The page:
Leaf Composting Guide

Leaf Composting Guide

Our number one growing rule on the nursery is pretty simple: Get out of the way! Nature provides the perfect growing plan for all the trees we produce and as growers we do our best to mimic nature’s growing practices. With this in mind, finding ways to make the most of the wonderful leaves each fall must be part of any good garden.

Fallen leaves provide a source of water, nutrients and a blanket of root protection during the dormant months keeping soil temperatures more consistent. Think of the effort and expense we put forth in doing all these things for our home gardens year round. On the nursery, before we cover our young trees for the winter, we welcome fallen leaves onto the crops. There is just something special about the natural protection provided each fall season and instead of fighting to remove this leaf cover, we welcome it.

But for the home garden, this can be unsightly and there may be nothing more difficult than cleaning up wet leaves from your garden in the spring. So how can we mimic nature in the home garden and landscape by making the most of the treasure provided each fall and at the same time reduce the burden on our landfills and the expense of removing fallen leaves?

Leaf composting provides the answer and it is not nearly as difficult as you may think. Of course like anything else, you can become a composting expert, but this is not at all required to become a good steward of your home environment. Leaf composting can be completed in as little as two weeks and the end product is gold to your garden.

Leaf compost added to your soil provides wonderful organic matter, nutrient sources, air space and water holding benefits. I am sure I do not have to convince you of the benefits of composting. I think my hope is to convince you of the simplicity and ease of composting.

To compost still requires raking and gathering in some fashion (both activities good exercise by the way). The important factor to quick leaf composting is shredding of the leaves, either through your mower or a shredder. This greatly reduces space needs, blowing, matting and it quickens decomposition. Needed for decomposition are water, air, and nitrogen. Try to limit your shredded leaf pile to maybe 3 ‘ x 3’ or what you think you can handle.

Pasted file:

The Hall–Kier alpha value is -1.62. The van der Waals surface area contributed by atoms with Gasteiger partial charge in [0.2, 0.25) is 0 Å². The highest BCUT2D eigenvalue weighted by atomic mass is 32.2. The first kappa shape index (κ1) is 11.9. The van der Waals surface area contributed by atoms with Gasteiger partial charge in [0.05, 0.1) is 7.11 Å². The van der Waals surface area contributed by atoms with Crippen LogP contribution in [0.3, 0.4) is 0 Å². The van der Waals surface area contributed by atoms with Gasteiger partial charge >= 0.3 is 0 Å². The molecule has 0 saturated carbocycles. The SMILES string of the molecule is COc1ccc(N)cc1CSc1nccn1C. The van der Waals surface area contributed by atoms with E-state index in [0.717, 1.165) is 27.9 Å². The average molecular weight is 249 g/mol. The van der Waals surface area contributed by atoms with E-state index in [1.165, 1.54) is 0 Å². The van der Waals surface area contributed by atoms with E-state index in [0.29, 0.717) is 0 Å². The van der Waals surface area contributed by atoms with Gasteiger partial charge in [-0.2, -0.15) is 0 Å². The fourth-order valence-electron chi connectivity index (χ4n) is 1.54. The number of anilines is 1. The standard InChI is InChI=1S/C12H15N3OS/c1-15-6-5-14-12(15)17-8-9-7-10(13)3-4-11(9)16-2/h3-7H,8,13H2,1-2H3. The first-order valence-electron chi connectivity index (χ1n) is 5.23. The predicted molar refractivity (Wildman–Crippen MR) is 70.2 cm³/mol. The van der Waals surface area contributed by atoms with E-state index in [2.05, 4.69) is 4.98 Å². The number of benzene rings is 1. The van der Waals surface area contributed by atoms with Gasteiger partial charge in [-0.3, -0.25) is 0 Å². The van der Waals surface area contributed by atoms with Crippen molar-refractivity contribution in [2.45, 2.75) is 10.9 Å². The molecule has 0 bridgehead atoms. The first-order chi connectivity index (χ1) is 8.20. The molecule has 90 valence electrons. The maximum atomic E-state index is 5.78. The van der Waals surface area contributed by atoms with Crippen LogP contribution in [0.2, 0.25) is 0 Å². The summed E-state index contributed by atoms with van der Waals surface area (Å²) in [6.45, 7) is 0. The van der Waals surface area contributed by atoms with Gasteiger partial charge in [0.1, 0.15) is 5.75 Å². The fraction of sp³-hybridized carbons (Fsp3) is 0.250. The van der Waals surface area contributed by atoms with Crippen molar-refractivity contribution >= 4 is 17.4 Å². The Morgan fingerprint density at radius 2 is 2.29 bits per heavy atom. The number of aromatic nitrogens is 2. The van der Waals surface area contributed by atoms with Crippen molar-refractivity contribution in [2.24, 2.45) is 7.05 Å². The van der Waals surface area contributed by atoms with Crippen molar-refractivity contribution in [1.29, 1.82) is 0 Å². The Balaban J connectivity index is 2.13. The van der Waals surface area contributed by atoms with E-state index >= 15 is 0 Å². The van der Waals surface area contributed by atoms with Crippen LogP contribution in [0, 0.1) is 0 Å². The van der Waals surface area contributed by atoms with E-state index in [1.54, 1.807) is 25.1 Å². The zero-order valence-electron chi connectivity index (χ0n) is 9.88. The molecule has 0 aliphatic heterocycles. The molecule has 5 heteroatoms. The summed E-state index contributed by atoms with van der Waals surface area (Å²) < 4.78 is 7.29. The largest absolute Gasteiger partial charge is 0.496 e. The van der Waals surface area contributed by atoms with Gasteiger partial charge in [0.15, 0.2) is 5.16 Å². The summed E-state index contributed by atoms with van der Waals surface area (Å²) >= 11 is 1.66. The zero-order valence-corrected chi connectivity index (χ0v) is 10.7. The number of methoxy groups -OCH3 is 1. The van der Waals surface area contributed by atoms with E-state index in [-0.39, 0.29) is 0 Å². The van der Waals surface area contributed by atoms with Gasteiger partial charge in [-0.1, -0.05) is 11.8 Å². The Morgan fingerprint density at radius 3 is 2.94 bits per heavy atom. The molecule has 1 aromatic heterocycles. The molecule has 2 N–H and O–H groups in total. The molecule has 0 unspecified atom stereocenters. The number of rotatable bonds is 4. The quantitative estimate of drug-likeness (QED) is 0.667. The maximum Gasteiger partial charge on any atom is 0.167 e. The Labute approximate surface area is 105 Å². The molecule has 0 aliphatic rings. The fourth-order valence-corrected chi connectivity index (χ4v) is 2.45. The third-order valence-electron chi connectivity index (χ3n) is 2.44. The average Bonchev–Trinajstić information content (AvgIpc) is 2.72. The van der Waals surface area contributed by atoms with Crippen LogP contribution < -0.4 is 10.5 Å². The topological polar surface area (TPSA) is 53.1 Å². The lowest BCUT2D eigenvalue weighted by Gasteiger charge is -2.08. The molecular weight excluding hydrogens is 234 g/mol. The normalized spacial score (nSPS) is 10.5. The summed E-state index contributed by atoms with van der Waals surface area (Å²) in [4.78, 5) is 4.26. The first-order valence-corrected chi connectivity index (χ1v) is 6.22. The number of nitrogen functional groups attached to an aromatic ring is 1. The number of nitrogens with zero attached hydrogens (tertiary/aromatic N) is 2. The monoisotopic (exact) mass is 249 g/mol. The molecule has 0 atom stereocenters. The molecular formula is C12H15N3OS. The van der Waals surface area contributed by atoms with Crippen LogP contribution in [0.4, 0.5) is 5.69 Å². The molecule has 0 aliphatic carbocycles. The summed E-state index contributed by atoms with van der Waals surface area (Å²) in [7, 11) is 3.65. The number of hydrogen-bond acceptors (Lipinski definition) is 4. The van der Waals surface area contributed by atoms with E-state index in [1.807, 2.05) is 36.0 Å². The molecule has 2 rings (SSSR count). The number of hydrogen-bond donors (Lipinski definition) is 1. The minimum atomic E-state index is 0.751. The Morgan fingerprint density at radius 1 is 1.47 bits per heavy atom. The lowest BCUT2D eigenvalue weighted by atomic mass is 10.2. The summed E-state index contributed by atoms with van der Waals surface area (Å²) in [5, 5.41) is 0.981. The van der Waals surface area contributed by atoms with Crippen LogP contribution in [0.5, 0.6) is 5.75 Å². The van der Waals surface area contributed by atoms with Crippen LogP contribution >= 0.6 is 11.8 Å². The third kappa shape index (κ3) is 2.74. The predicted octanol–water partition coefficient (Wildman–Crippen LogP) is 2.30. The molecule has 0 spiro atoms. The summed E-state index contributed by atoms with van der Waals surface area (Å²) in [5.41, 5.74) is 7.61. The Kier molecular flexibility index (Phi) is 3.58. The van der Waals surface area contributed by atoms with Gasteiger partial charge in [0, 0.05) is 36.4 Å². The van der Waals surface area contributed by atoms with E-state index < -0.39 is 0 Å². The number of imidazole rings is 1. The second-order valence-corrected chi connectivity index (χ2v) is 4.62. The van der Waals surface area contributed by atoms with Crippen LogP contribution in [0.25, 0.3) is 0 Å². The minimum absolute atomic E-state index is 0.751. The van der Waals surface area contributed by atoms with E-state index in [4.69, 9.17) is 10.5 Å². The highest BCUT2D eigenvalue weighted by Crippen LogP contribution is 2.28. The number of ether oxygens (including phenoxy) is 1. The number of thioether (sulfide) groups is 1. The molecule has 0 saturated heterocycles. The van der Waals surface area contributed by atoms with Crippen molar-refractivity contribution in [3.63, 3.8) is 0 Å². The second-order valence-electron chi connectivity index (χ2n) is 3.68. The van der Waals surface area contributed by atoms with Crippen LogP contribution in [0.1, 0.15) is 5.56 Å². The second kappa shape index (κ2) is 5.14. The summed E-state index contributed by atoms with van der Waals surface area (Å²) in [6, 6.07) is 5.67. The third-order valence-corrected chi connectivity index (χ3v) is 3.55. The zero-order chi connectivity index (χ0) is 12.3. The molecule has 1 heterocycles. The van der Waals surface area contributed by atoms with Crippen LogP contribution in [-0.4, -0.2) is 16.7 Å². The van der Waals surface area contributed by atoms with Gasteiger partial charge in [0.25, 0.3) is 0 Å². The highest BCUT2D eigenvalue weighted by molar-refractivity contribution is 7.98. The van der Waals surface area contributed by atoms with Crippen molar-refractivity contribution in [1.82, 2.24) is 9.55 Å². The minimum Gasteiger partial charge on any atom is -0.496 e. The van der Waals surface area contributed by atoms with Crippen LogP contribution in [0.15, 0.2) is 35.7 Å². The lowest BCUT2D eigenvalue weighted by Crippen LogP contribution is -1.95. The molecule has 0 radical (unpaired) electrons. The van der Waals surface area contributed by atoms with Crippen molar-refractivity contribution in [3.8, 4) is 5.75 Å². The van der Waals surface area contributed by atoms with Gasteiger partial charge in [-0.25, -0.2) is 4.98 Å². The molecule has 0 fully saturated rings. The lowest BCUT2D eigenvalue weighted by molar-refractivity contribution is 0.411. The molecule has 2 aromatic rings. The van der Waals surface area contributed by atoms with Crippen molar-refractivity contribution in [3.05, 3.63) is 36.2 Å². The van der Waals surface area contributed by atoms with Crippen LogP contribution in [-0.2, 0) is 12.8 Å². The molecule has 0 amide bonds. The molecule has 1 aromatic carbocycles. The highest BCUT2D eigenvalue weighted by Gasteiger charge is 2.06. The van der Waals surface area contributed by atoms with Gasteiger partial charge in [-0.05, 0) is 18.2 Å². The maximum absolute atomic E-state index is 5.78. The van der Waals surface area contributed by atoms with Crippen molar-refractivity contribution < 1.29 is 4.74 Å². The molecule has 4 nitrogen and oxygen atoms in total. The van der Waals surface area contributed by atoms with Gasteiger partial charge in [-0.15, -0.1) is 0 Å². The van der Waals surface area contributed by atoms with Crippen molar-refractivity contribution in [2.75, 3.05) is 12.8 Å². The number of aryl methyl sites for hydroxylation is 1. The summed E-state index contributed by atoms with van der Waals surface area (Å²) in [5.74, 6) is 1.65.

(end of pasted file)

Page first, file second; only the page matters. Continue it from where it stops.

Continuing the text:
Step 1

Air is provided by turning your compost every three or four days and by shredding. Your compost pile can remain a very manageable size so you can simply fluff up and mix your pile. Composting takes place from the inside out.

Step 2

Water is usually sufficiently supplied by natural rainfall. During dryer weeks at time of fluffing, you may find it necessary to add water to keep it moist to the touch, but not soaking wet.

Step 3

Nitrogen can be provided by adding “green!” Grass clippings, green leaves or manure. Of course, you can visit your local garden center for other natural sources of nitrogen to promote the process. When adding grass clippings to your simple compost, a good ratio may be about three parts leaves to one part grass clippings.

Step 4

The end product in just two weeks will be a fantastic, all natural, and beneficial soil additive or mulch product that is also attractive! Your leaf compost can retain 300 to 500 times its weight in water as compared to regular soils of two times its weight. Adding this compost to your gardens is like adding a slow drip irrigation system. You’ll enjoy these benefits with reduced watering in the summer months for sure.

Your leaf compost will contain about twice the nutrients as composted manures, a great slow release source for your garden and landscape. Leaf compost also makes for a great fall mulching product to provide additional winter protection.

Step 5

If you have difficulties of any kind, the problems are very simple to identify. If a strong or foul odor is noticed in your pile, you’re simply not providing enough air. Turn your pile more frequently and more aggressively. If the pile center is dry, add more water. If only the center of your pile is warm, make the pile larger. If the pile isn’t heating up inside, we need to increase our source of nitrogen, add more grass clippings. And to avoid pests, keep this compost pile free from other materials like household scraps.

With some minor effort, very minor effort, you can solve all the problems associated with fall leaf disposal while at the same time provide your garden and landscape with natures own growing plan, the best plan, always!

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